Summer reading lists, and why we need them

So my two resident Y6s are all set to move on, and this will be the last regular post on the blog for a while now. Their thoughts may turn to the approaching weeks of freedom; mine turn more prosaically to the heaps of new uniform awaiting nametapes. Amongst the many documents sent out with great efficiency by the two schools, I’m glad to say there were two cracking reading lists which I have been able to source from the whizzy new tri-borough library service.

Hammersmith library
(photo courtesy of hammersmithandfulham)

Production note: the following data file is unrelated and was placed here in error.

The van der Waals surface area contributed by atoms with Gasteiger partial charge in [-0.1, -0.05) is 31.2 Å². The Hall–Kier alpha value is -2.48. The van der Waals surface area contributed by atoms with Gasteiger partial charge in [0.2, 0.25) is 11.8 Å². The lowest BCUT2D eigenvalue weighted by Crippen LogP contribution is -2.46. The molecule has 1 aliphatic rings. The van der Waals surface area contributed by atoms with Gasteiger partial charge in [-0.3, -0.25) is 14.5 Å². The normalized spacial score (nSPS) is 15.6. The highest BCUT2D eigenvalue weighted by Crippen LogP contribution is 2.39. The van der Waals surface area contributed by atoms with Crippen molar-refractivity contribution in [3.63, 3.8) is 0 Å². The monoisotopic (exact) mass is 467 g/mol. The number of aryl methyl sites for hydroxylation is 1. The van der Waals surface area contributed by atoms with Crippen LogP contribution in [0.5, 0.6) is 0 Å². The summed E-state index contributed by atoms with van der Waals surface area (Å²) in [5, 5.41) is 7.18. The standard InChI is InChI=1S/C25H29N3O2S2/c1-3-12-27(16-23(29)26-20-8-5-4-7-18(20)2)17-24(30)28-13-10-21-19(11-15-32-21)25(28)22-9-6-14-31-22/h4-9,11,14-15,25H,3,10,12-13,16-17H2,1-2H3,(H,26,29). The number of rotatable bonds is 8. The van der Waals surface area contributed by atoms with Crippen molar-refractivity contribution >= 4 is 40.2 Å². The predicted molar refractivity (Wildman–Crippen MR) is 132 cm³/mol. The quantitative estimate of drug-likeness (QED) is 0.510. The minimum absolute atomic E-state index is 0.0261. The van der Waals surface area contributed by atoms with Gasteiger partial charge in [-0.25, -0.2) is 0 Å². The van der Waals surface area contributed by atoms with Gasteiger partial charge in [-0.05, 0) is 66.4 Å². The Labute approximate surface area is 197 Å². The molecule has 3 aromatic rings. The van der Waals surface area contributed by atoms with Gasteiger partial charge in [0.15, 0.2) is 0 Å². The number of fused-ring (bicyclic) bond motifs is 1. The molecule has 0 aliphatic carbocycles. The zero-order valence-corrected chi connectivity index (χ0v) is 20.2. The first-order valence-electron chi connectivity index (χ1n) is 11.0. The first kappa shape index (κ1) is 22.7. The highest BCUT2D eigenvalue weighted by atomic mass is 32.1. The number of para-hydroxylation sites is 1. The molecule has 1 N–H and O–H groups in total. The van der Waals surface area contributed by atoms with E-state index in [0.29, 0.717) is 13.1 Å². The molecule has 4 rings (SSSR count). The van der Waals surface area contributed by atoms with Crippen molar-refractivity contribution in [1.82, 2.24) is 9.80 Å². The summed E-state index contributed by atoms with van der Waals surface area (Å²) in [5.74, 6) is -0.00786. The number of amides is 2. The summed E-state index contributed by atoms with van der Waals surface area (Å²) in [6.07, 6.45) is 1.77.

Readers in the W6 area: have you seen our splendid refurbished Hammersmith library? Who’d ha’ thought? The venerable Carnegie building remains, but inside all is bright and open and packed with new stock, easy to navigate (although there are plenty of friendly and knowledgeable library people on hand, should you need help) and with catalogues and loans integrated across Hammersmith and Fulham, Kensington and Chelsea and Westminster so that you can search, reserve, borrow and return books, CDs and DVDs in any of twenty-six libraries, from Fulham to St John’s Wood. Those twenty-six between them give you access to over a million books, and with your library card and PIN you can also manage your account online – highly useful for specific catalogue searches and last-minute renewals from the comfort of your laptop or smartphone.